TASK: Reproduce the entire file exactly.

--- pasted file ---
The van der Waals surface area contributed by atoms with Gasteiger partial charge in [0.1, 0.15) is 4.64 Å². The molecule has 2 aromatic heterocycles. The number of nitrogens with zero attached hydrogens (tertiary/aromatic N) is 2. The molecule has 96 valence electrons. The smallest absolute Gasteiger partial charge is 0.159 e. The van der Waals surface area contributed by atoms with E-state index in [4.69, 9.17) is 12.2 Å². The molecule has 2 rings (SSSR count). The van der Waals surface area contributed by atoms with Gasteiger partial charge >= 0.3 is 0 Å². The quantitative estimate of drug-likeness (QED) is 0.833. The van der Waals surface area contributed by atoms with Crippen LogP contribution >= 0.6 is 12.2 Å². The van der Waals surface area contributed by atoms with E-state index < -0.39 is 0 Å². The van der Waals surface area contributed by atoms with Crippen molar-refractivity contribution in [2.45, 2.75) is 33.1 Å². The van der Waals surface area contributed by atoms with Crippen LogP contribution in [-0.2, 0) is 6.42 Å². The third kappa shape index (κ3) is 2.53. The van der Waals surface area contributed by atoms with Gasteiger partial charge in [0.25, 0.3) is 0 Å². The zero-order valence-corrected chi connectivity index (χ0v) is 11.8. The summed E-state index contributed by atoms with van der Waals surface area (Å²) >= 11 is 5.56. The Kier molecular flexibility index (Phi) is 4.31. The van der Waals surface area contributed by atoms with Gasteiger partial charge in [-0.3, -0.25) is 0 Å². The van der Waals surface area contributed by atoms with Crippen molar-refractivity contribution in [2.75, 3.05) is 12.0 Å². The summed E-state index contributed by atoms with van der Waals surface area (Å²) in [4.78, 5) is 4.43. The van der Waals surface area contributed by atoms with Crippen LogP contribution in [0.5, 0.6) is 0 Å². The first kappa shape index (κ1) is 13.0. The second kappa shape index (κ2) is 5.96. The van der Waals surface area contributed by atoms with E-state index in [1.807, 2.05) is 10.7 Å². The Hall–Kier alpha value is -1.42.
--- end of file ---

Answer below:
The van der Waals surface area contributed by atoms with Gasteiger partial charge in [0.1, 0.15) is 4.64 Å². The molecule has 2 aromatic heterocycles. The number of nitrogens with zero attached hydrogens (tertiary/aromatic N) is 2. The molecule has 96 valence electrons. The smallest absolute Gasteiger partial charge is 0.159 e. The van der Waals surface area contributed by atoms with E-state index in [4.69, 9.17) is 12.2 Å². The molecule has 2 rings (SSSR count). The van der Waals surface area contributed by atoms with Gasteiger partial charge >= 0.3 is 0 Å². The quantitative estimate of drug-likeness (QED) is 0.833. The van der Waals surface area contributed by atoms with Crippen LogP contribution >= 0.6 is 12.2 Å². The van der Waals surface area contributed by atoms with E-state index < -0.39 is 0 Å². The van der Waals surface area contributed by atoms with Crippen molar-refractivity contribution in [2.45, 2.75) is 33.1 Å². The van der Waals surface area contributed by atoms with Crippen LogP contribution in [-0.2, 0) is 6.42 Å². The third kappa shape index (κ3) is 2.53. The van der Waals surface area contributed by atoms with Gasteiger partial charge in [0.25, 0.3) is 0 Å². The zero-order valence-corrected chi connectivity index (χ0v) is 11.8. The summed E-state index contributed by atoms with van der Waals surface area (Å²) >= 11 is 5.56. The Kier molecular flexibility index (Phi) is 4.31. The van der Waals surface area contributed by atoms with Gasteiger partial charge in [-0.3, -0.25) is 0 Å². The van der Waals surface area contributed by atoms with Crippen molar-refractivity contribution in [2.75, 3.05) is 12.0 Å². The summed E-state index contributed by atoms with van der Waals surface area (Å²) in [4.78, 5) is 4.43. The van der Waals surface area contributed by atoms with Crippen LogP contribution in [0.5, 0.6) is 0 Å². The first kappa shape index (κ1) is 13.0. The second kappa shape index (κ2) is 5.96. The van der Waals surface area contributed by atoms with E-state index in [1.807, 2.05) is 10.7 Å². The Hall–Kier alpha value is -1.42.